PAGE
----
Family Partners Worldwide, Inc. arranged international adoptions and set up a separate corporation as a foundation to raise funds for the adoptions. The board of directors and the chief executive officer (CEO), Keith McGrew, were the same for both corporations. Unknown to the directors, McGrew opened an account in the name of the foundation at SunTrust Bank, which he allegedly used to convert funds from Family Partners. Claiming some checks had been stolen, McGrew later closed the account and opened a new account that had the same name and allegedly served the same purpose of embezzling. Family Partners sued SunTrust to recover the converted funds, contending SunTrust was liable because it did not require a corporate resolution or certificate of authority to open either account. On a motion for summary judgment, the trial court concluded that McGrew as CEO had the inherent agency power to open the accounts and granted the motion in favor of SunTrust. We agree and affirm.
1. Summary judgment is proper only when there is no genuine issue of material fact and the movant is entitled to judgment as a matter of law. 1
We apply a de novo standard of review and view the evidence in the light most favorable to the nonmovant. 2
2. OCGA 7-1-352
(a) provides that whenever an agent deposits money in a bank to the credit of his principal, the bank "shall be authorized to pay the amount of such deposit, or any part thereof, upon the order of such agent [properly signed] without being accountable in any way to the principal. . . ." This protects a bank from liability for embezzlement by a signatory on a corporate bank account where the person setting up the account had the authority to do so and where the bank was without knowledge of the embezzlement. 3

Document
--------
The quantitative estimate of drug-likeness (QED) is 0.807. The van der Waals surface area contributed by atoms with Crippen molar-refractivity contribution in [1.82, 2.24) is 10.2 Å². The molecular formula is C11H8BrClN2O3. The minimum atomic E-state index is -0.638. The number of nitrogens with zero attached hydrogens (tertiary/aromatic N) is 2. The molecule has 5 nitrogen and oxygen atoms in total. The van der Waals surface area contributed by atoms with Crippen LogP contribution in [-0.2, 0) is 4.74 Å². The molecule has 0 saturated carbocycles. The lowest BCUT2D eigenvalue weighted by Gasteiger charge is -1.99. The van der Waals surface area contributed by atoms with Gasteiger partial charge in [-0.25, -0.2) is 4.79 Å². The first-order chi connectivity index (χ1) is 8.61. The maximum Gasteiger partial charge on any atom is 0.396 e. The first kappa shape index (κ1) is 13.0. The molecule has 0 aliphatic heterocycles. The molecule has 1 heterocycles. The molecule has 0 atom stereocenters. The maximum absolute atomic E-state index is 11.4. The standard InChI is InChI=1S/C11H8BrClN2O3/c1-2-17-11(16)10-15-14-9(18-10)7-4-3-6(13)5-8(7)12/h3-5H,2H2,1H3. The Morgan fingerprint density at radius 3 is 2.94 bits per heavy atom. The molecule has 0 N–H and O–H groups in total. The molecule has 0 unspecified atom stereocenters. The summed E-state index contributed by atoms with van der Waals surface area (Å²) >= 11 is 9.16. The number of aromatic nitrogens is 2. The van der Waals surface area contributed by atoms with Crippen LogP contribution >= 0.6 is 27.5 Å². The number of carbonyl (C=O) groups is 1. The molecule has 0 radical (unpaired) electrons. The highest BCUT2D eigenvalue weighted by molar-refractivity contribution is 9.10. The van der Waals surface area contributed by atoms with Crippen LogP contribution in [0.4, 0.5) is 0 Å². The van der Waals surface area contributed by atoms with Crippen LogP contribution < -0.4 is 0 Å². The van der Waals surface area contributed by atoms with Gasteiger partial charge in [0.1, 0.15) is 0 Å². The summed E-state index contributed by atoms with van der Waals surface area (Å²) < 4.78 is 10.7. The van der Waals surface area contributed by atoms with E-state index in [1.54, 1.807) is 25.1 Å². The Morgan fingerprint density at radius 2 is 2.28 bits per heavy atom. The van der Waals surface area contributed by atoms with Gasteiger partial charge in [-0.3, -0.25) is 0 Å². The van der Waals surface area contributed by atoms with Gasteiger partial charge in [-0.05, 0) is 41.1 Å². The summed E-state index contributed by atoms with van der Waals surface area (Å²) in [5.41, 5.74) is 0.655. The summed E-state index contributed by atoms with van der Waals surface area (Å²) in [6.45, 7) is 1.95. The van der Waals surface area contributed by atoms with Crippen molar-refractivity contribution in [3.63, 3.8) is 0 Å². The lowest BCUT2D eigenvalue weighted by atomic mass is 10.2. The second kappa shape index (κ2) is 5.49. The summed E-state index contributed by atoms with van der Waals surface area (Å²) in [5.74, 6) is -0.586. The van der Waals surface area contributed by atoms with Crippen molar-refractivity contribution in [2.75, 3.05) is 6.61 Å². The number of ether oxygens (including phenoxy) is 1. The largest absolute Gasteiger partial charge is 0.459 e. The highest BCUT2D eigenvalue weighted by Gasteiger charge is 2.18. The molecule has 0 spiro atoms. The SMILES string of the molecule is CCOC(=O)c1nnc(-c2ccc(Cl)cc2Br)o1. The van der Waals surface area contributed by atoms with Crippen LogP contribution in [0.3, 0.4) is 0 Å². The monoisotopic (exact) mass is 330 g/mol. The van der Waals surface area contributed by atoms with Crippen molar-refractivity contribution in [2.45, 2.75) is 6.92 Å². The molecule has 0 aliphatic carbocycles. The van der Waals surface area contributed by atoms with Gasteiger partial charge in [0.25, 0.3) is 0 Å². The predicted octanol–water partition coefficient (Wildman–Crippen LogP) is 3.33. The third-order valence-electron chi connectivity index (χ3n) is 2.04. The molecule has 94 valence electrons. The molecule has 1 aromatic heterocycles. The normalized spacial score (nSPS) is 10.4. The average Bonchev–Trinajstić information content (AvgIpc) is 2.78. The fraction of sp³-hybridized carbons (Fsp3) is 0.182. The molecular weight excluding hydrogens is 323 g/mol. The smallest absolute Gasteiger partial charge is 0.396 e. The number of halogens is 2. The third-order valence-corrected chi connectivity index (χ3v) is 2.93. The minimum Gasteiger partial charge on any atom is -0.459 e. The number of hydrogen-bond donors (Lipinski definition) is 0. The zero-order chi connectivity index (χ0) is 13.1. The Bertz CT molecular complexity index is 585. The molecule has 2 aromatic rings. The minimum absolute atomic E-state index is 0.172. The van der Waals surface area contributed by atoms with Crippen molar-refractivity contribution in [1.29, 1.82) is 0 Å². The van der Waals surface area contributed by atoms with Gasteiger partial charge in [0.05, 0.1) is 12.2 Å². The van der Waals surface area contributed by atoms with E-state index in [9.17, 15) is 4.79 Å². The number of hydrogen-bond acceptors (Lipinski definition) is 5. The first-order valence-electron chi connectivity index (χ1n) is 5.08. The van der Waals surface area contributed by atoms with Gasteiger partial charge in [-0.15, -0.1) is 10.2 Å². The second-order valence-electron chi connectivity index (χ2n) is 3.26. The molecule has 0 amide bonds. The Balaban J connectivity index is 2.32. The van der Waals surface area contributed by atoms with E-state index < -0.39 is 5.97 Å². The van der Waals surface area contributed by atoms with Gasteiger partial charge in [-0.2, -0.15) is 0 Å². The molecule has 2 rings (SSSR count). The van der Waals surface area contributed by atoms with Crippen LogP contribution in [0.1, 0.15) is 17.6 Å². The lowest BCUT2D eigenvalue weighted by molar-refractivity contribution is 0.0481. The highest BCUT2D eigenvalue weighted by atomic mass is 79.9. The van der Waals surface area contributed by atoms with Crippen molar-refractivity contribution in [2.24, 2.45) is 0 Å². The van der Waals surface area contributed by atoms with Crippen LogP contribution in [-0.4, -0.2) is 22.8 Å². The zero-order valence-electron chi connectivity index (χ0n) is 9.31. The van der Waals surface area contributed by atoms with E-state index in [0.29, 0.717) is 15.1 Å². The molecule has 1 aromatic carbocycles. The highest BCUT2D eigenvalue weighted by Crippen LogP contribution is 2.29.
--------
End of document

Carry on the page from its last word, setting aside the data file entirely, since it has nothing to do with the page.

Because there is no evidence SunTrust knew of the embezzlement, our inquiry focuses on whether McGrew as CEO had either the authority or inherent agency power to open the account and designate himself as the authorized signatory for withdrawals. 4
The evidence is disputed whether McGrew had the actual or apparent authority, and therefore summary judgment in favor of SunTrust cannot be sustained on these theories.
The question becomes whether McGrew had inherent agency power, which is defined in Trust Co. of Ga. v. Nationwide Moving &c. Co. as "the power of an agent which is derived not from authority, apparent authority or estoppel, but solely from the agency relation and exists for the protection of persons harmed by or dealing with a servant or other agent." 5
The agency relation here was that McGrew was the CEO of the foundation and of Family Partners, upon which SunTrust relied in setting up the accounts. Did SunTrust have the right to rely solely on McGrew's position as CEO for the power to set up a corporate bank account and to withdraw corporate funds without a proper corporate resolution? We hold it did. 6
Unlike the position of general manager in Trust Co., 7